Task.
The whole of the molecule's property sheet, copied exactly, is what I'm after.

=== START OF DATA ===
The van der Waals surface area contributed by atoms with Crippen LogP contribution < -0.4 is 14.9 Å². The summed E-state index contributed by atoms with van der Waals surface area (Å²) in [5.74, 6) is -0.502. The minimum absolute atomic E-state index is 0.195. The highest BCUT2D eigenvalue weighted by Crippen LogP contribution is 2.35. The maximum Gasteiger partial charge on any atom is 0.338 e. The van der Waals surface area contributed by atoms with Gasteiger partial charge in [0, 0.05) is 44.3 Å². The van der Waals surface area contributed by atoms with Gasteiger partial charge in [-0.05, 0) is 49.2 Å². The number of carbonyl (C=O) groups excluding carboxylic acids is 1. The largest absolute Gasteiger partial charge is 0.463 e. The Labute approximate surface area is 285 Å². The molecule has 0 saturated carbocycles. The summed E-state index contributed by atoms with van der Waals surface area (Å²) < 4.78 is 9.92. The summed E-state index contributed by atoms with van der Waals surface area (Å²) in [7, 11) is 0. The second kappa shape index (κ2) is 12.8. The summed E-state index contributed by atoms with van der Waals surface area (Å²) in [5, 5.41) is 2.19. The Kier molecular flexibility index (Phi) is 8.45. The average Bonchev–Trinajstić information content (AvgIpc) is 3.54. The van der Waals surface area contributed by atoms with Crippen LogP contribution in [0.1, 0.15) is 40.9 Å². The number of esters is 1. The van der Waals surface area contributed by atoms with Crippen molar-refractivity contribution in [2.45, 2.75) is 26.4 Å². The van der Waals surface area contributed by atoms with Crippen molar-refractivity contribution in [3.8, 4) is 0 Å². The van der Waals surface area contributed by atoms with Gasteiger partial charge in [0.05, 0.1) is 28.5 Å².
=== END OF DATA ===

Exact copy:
The van der Waals surface area contributed by atoms with Crippen LogP contribution < -0.4 is 14.9 Å². The summed E-state index contributed by atoms with van der Waals surface area (Å²) in [5.74, 6) is -0.502. The minimum absolute atomic E-state index is 0.195. The highest BCUT2D eigenvalue weighted by Crippen LogP contribution is 2.35. The maximum Gasteiger partial charge on any atom is 0.338 e. The van der Waals surface area contributed by atoms with Gasteiger partial charge in [0, 0.05) is 44.3 Å². The van der Waals surface area contributed by atoms with Gasteiger partial charge in [-0.05, 0) is 49.2 Å². The number of carbonyl (C=O) groups excluding carboxylic acids is 1. The largest absolute Gasteiger partial charge is 0.463 e. The Labute approximate surface area is 285 Å². The molecule has 0 saturated carbocycles. The summed E-state index contributed by atoms with van der Waals surface area (Å²) < 4.78 is 9.92. The summed E-state index contributed by atoms with van der Waals surface area (Å²) in [7, 11) is 0. The second kappa shape index (κ2) is 12.8. The summed E-state index contributed by atoms with van der Waals surface area (Å²) in [5, 5.41) is 2.19. The Kier molecular flexibility index (Phi) is 8.45. The average Bonchev–Trinajstić information content (AvgIpc) is 3.54. The van der Waals surface area contributed by atoms with Crippen LogP contribution in [0.1, 0.15) is 40.9 Å². The number of esters is 1. The van der Waals surface area contributed by atoms with Crippen molar-refractivity contribution in [2.45, 2.75) is 26.4 Å². The van der Waals surface area contributed by atoms with Crippen molar-refractivity contribution in [3.8, 4) is 0 Å². The van der Waals surface area contributed by atoms with Gasteiger partial charge in [0.05, 0.1) is 28.5 Å².